In the meantime, the group were heading towards something of a dead end. Their deal with Island Records had reached an end, with their fourth album not even getting a US release and singles foundering just outside the charts. They were seriously considering winding up the group on the basis that more money could be earned from songwriting and session work than from being in a single unit. A new manager changed everything. Nick Blackburn brought both enormous encouragement and a deal with CBS. This resulted in a less intellectually inspired album, but with a major hit. The Arms of Mary reached number 5 in the UK charts and has remained a favourite for MOR audiences ever since, appearing on compilation albums and ensuring a guaranteed royalties payment that's as good as a pension fund. The song was also recorded by the Canadian group Chilliwack in 1978.
After one major tour to back up the hit single, things started to fall apart. Perhaps it was because the hit single had attracted an audience that was at odds with the spirit of the group's music or perhaps there just wasn't a genuine prospect of maintaining the impetus of further hits. Either way, the follow-up album resulted in a number of singles being released, but without success. The ascent of punk meant the death of this fine group. Two more great albums, under the Sutherland Brothers name followed, but thereafter, it was the end.
After the Group
The brothers had built a small studio, "Sweet 16" in an outhouse of Iain's house, and this became a focal point for Stoke's thriving music scene. Iain Sutherland brought out two fine albums in the early eighties. He and Gavin also contributed vocals to an album by Any Trouble in 1984, as well as a Clive Gregson solo LP, but Iain has since concentrated more on songwriting than performing. He acknowledges his Scottish roots as being influential in the style and content of many of his songs. "There's a lot of sea in our blood," Iain told Q magazine in 1994. Although he says he misses the "unique adrenaline rush" of a gig, he gets his satisfaction out of getting a song he's written down on tape. He's living the quiet country life in Staffordshire.
Gavin had a brief sojourn playing bass with Demon in 1984/5, after being asked to help out by drummer John Wright who had gigged with the brothers in their earlier years. He also brought out a solo album for a Dutch label in 1982, but was shifting direction from performer to producer. Interestingly, the album has a sound that is not unlike that of Gerry Rafferty in some of its tracks. He did some touring with boogie-woogie piano player Terry Butters, with whom he's kept close professional contact over the years, in a group called the Red Sierras. Although he kept writing songs, he allowed other aspects of his working life to dominate. By the late 90s he was involved in an audio production company, making adverts and jingles for local TV and radio, as well as producing music for movies, although he has eased away from media work now. A second CD came out on Corazong Records and a third, having sold out in CD format is currently still available to download from Gavin's website. 2013 saw the release of his fourth solo CD, Tango at the Lost Cafe. He has a fascination for the local history of the area he stays in (North of Scotland) and has written or edited books on the subject. He runs a studio in that area and spends a lot of time recording music by himself or other local players. Fairly recently, he produced an album by fiddler Duncan Wood and Cathal McConnell of Boys of the Lough fame. It's a CD of traditional Scottish and Irish songs under the title Auld Spring Gies Nae Price. Gavin has also toured the west of Scotland and the Western Isles with Duncan, performing a mix of traditional Scottish music and some of Gavin's songs.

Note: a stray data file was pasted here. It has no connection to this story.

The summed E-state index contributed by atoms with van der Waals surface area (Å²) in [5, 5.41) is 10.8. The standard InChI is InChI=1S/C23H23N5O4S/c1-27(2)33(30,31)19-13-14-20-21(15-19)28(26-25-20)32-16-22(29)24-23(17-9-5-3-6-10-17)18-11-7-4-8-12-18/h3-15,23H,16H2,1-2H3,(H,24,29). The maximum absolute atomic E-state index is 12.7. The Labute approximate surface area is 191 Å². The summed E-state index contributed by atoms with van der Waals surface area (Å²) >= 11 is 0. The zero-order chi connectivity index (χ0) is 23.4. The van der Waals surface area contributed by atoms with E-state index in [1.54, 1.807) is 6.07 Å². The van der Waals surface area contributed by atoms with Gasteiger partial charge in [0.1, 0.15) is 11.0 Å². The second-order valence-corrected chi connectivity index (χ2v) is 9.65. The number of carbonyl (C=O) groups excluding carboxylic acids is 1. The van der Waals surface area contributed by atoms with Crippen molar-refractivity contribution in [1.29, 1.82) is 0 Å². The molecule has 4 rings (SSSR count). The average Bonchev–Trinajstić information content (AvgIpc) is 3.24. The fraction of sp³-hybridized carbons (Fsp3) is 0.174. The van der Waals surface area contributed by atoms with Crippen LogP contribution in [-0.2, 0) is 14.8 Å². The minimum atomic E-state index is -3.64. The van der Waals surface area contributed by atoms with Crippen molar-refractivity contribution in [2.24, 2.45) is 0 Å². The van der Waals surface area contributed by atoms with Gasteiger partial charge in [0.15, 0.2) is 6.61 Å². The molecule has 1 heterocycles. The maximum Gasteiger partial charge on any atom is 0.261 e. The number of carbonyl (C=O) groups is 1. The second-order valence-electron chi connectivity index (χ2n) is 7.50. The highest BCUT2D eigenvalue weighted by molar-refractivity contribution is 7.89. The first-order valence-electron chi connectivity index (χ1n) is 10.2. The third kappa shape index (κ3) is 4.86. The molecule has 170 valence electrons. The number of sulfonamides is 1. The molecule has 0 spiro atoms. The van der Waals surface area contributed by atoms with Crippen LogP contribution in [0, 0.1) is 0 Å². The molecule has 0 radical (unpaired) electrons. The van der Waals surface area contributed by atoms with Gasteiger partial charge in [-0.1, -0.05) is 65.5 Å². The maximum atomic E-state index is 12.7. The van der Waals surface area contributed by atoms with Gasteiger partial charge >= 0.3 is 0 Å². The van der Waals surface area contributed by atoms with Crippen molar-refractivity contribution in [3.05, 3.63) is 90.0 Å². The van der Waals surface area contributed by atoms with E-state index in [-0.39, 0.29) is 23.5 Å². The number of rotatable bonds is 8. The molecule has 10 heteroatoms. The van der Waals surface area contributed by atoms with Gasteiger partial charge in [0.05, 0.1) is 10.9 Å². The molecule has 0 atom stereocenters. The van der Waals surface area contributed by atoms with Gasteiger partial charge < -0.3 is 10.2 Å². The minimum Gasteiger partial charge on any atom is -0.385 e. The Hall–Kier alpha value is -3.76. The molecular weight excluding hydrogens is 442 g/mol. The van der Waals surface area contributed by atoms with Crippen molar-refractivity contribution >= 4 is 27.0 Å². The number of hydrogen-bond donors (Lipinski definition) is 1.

Bruce Thomas (14.8.1948, Stockton-on-Tees) left the band in 1975, before their real fame broke. He moved on to play with Elvis Costello & The Attractions on a number of their albums, as well as playing for Paul McCartney, Suzanne Vega, The Pretenders and Billy Bragg. His book, The Big Wheel is something of an exposť of the rock music circuit and the kind of life band members faced. It's a thinly disguised description of touring with Elvis Costello and is quite entertaining. Canadian, Cal Batchelor also left the band, virtually at the point of merger, so he wasn't involved in any of the SB&Q's recordings. He went on to work with Kevin Ayers, Al Stewart, Ronnie Lane and Kicks before returning to Canada to form his own band.